As I noted in a prior post, John Edwards’s main message now is “I offer change, just like Barack Obama.” This elicits an obvious response, namely “Great, buddy. So why should we select you when Obama is also available?”
This was an easier question to answer when “everybody knew” that Obama was too young and unqualified to be taken wholly seriously. But those days are behind us. Besides, having twice the Senatorial experience of your opponent isn’t all that impressive when you have six years and he has three. Certainly Edwards will get some support because he has a Southern accent, isn’t known to ever have snorted cocaine, and – dare I say it – is white. But those factors don’t seem to be enough for Edwards to prevail.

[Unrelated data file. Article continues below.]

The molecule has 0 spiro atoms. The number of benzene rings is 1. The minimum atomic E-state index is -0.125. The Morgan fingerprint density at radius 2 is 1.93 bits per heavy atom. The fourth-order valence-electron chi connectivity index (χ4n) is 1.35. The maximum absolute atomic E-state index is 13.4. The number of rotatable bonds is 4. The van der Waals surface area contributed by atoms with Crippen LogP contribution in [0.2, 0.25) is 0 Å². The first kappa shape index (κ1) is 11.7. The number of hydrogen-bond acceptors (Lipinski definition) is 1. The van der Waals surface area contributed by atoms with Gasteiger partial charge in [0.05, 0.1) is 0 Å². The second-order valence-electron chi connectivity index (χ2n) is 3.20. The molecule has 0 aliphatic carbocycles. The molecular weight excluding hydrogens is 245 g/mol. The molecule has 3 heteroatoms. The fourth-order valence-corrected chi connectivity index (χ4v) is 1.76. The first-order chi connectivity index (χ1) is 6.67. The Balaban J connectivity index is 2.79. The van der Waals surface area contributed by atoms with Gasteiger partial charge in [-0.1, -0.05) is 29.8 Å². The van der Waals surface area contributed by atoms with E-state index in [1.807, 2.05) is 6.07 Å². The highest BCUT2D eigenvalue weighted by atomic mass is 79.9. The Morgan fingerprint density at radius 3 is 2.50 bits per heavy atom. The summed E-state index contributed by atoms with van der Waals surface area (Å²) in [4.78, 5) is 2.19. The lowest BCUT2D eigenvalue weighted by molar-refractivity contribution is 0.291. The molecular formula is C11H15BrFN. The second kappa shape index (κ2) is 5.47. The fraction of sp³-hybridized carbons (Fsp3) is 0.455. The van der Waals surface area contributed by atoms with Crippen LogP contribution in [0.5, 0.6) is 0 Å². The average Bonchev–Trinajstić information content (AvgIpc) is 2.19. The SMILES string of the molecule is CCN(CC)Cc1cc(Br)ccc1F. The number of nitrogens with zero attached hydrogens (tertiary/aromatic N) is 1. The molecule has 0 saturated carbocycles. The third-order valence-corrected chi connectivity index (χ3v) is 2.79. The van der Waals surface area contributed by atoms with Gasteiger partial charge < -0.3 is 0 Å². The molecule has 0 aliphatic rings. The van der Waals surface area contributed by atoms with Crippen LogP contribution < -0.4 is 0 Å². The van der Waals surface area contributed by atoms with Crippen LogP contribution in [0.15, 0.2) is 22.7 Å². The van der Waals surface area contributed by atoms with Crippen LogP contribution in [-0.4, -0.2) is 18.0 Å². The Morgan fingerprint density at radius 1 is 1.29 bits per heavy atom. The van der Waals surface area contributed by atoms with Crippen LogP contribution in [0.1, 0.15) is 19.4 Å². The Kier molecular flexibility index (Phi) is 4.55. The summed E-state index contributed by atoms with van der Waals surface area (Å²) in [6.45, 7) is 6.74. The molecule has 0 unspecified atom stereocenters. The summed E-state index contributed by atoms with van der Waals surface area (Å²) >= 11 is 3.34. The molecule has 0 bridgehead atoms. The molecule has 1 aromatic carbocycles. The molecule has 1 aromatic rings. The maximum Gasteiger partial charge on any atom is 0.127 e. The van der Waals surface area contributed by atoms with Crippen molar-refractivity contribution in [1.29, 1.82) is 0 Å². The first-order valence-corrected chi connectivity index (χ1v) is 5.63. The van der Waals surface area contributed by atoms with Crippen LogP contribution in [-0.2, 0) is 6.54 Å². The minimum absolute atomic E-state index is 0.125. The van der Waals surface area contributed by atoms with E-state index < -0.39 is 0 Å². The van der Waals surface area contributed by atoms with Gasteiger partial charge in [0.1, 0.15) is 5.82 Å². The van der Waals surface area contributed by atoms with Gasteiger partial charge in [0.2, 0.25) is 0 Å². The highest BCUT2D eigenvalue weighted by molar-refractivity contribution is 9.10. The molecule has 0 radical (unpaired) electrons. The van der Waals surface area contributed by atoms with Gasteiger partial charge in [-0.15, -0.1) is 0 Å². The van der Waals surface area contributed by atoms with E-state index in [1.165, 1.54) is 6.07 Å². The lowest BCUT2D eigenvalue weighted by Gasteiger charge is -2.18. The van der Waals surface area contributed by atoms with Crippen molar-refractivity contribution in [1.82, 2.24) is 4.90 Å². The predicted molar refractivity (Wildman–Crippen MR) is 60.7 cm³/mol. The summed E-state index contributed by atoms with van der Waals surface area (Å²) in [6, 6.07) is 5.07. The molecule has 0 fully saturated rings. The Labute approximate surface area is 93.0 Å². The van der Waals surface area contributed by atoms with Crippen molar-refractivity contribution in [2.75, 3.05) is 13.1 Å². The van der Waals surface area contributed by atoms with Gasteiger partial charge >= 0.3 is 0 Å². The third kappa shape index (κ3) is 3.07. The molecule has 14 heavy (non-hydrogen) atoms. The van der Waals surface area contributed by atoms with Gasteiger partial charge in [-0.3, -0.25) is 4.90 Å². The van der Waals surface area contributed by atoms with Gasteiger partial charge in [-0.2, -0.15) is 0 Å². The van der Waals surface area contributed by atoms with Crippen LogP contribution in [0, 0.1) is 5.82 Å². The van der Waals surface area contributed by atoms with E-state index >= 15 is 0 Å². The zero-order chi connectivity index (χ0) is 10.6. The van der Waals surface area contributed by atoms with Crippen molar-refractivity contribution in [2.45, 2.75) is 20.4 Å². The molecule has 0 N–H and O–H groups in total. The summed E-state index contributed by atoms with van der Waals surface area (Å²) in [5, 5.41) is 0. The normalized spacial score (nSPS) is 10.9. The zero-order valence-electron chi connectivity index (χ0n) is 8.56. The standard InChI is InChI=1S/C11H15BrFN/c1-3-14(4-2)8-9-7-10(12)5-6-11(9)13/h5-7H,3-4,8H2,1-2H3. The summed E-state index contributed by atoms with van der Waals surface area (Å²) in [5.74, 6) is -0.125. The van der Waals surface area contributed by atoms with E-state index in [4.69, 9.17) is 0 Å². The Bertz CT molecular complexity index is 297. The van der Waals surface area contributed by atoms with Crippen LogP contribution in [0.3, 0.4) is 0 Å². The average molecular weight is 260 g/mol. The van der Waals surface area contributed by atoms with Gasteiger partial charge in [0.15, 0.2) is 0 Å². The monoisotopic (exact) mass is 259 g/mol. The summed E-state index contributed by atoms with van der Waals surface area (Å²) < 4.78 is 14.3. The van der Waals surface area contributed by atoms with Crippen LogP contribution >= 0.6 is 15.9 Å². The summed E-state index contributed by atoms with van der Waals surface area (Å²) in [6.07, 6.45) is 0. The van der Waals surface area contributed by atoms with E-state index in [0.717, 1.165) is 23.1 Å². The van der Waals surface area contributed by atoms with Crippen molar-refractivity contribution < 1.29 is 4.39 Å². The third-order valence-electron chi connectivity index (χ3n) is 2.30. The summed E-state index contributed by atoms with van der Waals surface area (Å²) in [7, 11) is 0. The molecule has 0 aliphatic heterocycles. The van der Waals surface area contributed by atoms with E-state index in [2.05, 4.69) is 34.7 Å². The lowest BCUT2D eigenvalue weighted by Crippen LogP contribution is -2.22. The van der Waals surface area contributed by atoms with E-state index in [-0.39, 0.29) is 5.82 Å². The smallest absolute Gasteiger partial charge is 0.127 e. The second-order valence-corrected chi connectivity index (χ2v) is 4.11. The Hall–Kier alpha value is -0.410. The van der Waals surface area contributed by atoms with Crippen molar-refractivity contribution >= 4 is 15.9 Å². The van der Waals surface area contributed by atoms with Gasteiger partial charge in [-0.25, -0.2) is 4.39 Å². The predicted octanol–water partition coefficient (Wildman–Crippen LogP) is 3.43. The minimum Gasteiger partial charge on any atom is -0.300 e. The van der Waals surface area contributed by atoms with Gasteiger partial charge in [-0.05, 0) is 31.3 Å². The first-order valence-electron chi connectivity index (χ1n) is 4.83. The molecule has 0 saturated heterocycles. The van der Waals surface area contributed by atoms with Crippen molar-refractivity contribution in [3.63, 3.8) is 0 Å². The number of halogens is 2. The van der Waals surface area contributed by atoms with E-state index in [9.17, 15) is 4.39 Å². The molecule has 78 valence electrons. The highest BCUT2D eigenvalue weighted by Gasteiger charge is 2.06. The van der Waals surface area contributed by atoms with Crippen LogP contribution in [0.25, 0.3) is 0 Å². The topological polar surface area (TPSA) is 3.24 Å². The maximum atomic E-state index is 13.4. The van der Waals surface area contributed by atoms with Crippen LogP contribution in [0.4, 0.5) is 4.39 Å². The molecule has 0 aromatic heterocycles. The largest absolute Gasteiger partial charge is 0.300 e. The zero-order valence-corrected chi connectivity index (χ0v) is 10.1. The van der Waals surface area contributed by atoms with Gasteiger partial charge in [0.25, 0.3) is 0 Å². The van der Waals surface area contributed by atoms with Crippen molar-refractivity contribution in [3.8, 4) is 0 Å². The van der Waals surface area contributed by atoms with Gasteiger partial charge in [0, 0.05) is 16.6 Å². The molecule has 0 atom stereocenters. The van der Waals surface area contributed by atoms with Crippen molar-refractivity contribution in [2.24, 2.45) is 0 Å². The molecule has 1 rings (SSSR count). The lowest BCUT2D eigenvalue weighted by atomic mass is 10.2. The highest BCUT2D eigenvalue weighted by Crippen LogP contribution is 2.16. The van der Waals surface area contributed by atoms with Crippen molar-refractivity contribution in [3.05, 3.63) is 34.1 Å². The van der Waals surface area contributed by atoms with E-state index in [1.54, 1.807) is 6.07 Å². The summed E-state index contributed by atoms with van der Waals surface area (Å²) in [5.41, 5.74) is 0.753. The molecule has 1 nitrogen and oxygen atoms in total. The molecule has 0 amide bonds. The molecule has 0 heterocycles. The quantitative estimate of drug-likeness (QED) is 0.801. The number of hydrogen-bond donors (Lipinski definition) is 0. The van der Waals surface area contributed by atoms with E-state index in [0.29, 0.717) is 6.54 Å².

So what can Edwards do, other than wait around and hope to get lucky from an Obama gaffe? It won’t be easy. The obvious approach is to be specific about what he means by his version of “change,” and try to show how it’s better or more credible than Obama’s. But what can he be specific about?
- Detailed policy proposals? That’s usually a losing campaign strategy.
- Top-level policy goals (e.g., raise the minimum wage)? That’s hard to be credible about. The major goals tend to be expensive to achieve. Even if you convince some voters the cost is worthwhile, they know you’re going to face fierce opposition when you try to push them through.
- A laundry list of enemies (e.g., five different kinds of vile and corrupt corporations)? Try that one and people start noticing you’re picking on their own employers (although health care companies seem to be fair game right now). So it’s probably better to continue Edwards’ current strategy of railing mainly at lobbyists and general corporate baddies.
Unlike the case of Hillary Clinton, I don’t have specific suggestions for John Edwards’ campaign. Edwards is already following the best strategy; it’s just unlikely to work. For as long as Obama continues to be so well-regarded, there isn’t much Edwards can do to slingshot past him.